An Open Letter to Employers
I get it. It can be difficult to take the intern seriously. We usually have a minimum level of experience and command a near minimum (or nonexistent) paycheck. We’re young, so our opinions are passionate, plentiful and likely backed with very little life experience. Having said all that, your intern can be extremely valuable to you, if deployed properly. I should know. I’m the intern. And I’m one of the best cost-to-utility assets out there.
Lest you feel like I’m down on internships; I’m not. I’ve gotten a ton out of my time as an intern, but I’ve seen lots of friends who haven’t. With that in mind, here’s some advice for your company as to what you can do to make the best of your intern’s experience and maximize their value to you.
Day One Dues:
Your intern is (probably) young. For many of us, the closest we’ve gotten to the relentless office grind is sitting in a dark corner of the library for seven hours, studying for finals. We’ve never had to work with a team of people older than us so help us ease into it and make sure to introduce us to at least a few people right off the bat who can help us transition.
By the way, we’re easily bought. Having a desk space and a company Chap stick or t-shirt set up for us like you would a new full-time employee will win our hearts. Trust me, with our loyalty comes an enthusiastic worker bee with a great work ethic.
Having a space where coworkers are hiding inside cubicles or behind computer screens peeking out only for lunch and bathroom breaks won’t offer much of a learning experience. Millennials crave open communication (and a paucity of office coffee runs).
Alienating your intern from company or team decisions that a normal employee would be a part of is a mistake. They’re looking to learn from your team’s experience. And you never know; maybe your intern has some insight that could spark a great idea for your team. To make the most of the intern’s time, work to foster an environment where your interns are empowered and feel comfortable asking questions and bouncing ideas off of experienced employees. Trust me, you’ll want to hear what they have to say. After all, the U.S. Bureau of Labor Statistics predicts us tech-savvy Millennials will make up 75% of the workforce by 2030.
The first thing an intern is going to want to see is a team that they want to be a part of (see above). The second is snacks. I hope this isn’t news to you- snacks are not intern specific. However, when your intern goes home after their first week and raves to all of their millennial friends who are also newly entering the job market (as fantastic candidates), they’ll be excited to know what free organic munchies and atypical office perks await.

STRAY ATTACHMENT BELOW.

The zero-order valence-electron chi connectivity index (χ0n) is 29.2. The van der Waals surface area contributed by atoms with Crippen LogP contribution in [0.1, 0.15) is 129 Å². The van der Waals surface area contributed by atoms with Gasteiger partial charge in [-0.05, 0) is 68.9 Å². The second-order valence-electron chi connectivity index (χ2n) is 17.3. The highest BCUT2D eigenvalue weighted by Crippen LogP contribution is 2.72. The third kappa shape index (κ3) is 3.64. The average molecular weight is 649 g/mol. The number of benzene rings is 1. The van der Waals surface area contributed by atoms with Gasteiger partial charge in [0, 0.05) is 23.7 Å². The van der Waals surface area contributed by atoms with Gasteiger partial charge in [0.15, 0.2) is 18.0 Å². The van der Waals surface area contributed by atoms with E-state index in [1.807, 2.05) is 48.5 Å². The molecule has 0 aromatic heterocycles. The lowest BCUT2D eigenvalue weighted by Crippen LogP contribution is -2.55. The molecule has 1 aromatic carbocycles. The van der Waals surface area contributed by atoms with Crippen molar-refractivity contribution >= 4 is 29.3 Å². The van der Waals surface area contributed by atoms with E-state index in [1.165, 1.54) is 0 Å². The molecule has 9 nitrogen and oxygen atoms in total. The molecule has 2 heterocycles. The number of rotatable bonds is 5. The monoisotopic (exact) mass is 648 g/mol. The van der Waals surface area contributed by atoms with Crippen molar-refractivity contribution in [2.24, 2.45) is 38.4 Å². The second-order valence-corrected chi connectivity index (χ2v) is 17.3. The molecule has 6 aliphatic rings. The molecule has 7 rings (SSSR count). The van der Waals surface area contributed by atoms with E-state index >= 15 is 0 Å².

Have you considered that interns are one of your best, not to mention free, marketing tools, for both hiring and telling people how cool [insert company here] is? This should come as no surprise being that one of the main things older generations tell us Gen Y’ers is to get off our phones and our Facebooks and our Instagrams. We’re constantly on our devices networking and social networking yada, yada. If yours is a company worth talking about, your intern is going to talk about it, tweet about it and post about it. Have a cool office? I’m probably going to Instagram it. Getting the idea?
What You Should Take from this:
Your intern positions might be temporary but your intern’s loyalty doesn’t have to be. We want to be treated like a true part of the team. Out of respect for us as well as your company, remember to welcome us the same way you would a new full time employee. It’ll make your intern feel like they have the opportunity to make a difference, which is what every millennial jobseeker is looking for.
Follow these simple pieces of advice and your interns will be some of the most attentive employees you have.
Ariel Lozovsky is a Marketing Intern at FirstJob who currently attends the University of Colorado at Boulder, studying Economics and Philosophy. When she's not reading, she loves petting dogs and playing tennis.